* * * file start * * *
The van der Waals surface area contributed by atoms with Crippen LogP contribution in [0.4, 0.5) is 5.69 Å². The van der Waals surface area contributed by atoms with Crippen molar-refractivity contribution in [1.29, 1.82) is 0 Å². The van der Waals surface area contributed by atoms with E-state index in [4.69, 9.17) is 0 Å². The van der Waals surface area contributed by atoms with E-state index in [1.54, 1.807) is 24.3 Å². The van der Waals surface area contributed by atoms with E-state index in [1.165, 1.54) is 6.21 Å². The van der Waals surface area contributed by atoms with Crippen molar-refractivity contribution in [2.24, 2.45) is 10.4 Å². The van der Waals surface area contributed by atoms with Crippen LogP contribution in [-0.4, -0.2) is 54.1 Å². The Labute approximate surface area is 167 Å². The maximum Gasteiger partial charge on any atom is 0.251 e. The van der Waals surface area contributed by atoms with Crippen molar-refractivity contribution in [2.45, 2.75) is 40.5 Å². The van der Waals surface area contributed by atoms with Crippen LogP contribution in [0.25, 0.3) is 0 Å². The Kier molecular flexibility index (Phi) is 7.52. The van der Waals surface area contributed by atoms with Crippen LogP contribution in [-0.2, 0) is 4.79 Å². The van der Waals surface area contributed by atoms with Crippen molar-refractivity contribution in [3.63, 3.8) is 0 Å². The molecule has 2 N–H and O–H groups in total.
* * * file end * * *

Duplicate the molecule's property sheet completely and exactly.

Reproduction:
The van der Waals surface area contributed by atoms with Crippen LogP contribution in [0.4, 0.5) is 5.69 Å². The van der Waals surface area contributed by atoms with Crippen molar-refractivity contribution in [1.29, 1.82) is 0 Å². The van der Waals surface area contributed by atoms with E-state index in [4.69, 9.17) is 0 Å². The van der Waals surface area contributed by atoms with E-state index in [1.54, 1.807) is 24.3 Å². The van der Waals surface area contributed by atoms with E-state index in [1.165, 1.54) is 6.21 Å². The van der Waals surface area contributed by atoms with Crippen molar-refractivity contribution in [2.24, 2.45) is 10.4 Å². The van der Waals surface area contributed by atoms with Crippen LogP contribution in [-0.4, -0.2) is 54.1 Å². The Labute approximate surface area is 167 Å². The maximum Gasteiger partial charge on any atom is 0.251 e. The van der Waals surface area contributed by atoms with Crippen molar-refractivity contribution in [2.45, 2.75) is 40.5 Å². The van der Waals surface area contributed by atoms with Crippen LogP contribution in [0.25, 0.3) is 0 Å². The Kier molecular flexibility index (Phi) is 7.52. The van der Waals surface area contributed by atoms with Crippen LogP contribution in [-0.2, 0) is 4.79 Å². The van der Waals surface area contributed by atoms with Crippen molar-refractivity contribution in [3.63, 3.8) is 0 Å². The molecule has 2 N–H and O–H groups in total.